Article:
Examples in the Zend tutorial:

  • phpunit.xml.dist
  • local.php.dist
  • TestConfig.php.dist

1 Answer 1


.dist files are often configuration files which do not contain the real-world deploy-specific parameters (e.g. Database Passwords, etc.), and are there to help you get started with the application/framework faster. So, to get started with such frameworks, you should remove the .dist extension, and customize your configuration file with your personal parameters.

One purpose I have seen in using .dist extension, is to avoid publishing personal data on VCSs (say git). So, you, as the developer of a reusable app, would use your own configuration file, but put the de-facto get-started config data in a separate .dist-suffixed file. (See Symfony2's documentation, 4th part)

  • 4
    In Zend 2 ".dist" files can contain default configuration but are not meant to be removed. Do you for what words does "dist" stand ? "Distribution" ?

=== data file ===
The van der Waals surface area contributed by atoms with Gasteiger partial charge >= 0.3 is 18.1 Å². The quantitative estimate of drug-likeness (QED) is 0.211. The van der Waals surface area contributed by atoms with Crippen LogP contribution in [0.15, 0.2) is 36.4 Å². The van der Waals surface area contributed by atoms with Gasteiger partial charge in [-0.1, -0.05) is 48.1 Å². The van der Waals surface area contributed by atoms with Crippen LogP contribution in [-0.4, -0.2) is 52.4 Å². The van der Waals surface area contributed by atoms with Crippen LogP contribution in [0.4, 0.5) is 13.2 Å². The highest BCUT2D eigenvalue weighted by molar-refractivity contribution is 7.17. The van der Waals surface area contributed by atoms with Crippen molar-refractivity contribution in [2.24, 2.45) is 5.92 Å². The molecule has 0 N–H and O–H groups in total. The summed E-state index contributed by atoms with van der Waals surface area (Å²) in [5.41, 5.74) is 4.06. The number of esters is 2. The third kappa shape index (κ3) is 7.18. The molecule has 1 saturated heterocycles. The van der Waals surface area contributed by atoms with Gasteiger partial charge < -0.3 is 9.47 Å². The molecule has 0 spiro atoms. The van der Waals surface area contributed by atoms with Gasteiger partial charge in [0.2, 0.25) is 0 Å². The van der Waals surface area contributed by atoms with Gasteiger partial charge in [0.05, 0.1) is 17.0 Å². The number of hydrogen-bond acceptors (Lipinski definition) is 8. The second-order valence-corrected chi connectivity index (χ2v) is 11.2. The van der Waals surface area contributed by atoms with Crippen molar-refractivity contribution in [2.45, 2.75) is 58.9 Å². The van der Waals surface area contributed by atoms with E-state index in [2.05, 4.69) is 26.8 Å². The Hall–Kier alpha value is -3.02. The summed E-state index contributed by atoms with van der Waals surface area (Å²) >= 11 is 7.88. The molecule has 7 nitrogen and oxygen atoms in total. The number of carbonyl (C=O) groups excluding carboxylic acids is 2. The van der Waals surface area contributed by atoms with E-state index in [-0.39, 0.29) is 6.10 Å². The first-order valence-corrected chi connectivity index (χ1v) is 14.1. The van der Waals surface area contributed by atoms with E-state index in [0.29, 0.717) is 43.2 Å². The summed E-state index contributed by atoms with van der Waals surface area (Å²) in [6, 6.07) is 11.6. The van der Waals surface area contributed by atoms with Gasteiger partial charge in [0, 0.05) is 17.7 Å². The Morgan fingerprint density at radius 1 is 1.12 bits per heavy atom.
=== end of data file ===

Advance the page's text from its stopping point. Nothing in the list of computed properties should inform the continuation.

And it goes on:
– AsTeR
    May 30, 2013 at 21:12
  • 1
    It stands for "Distributable"
    – Khadija
    May 27, 2021 at 13:18
  • 1
    Not your fault, just FYI: It looks like that Symfony has reverted their approach on .dist files after the referenced 2.2 version. We can only do the educated guess that is because they got it turned wrong: .dist in a repository distributed contains the default or the example and the user can override that file with a file of the same basename (e.g.: repo: .env.dist, user: .env; or e.g.: repo phpunit.xml.dist, user: phpunit.xml). Compare @AsTeR May 2013 comment which has the Zend Framework example that has the correct forward path of distributing (not backwards as Symfony 2.2).
    – hakre
    Jan 20, 2023 at 11:01

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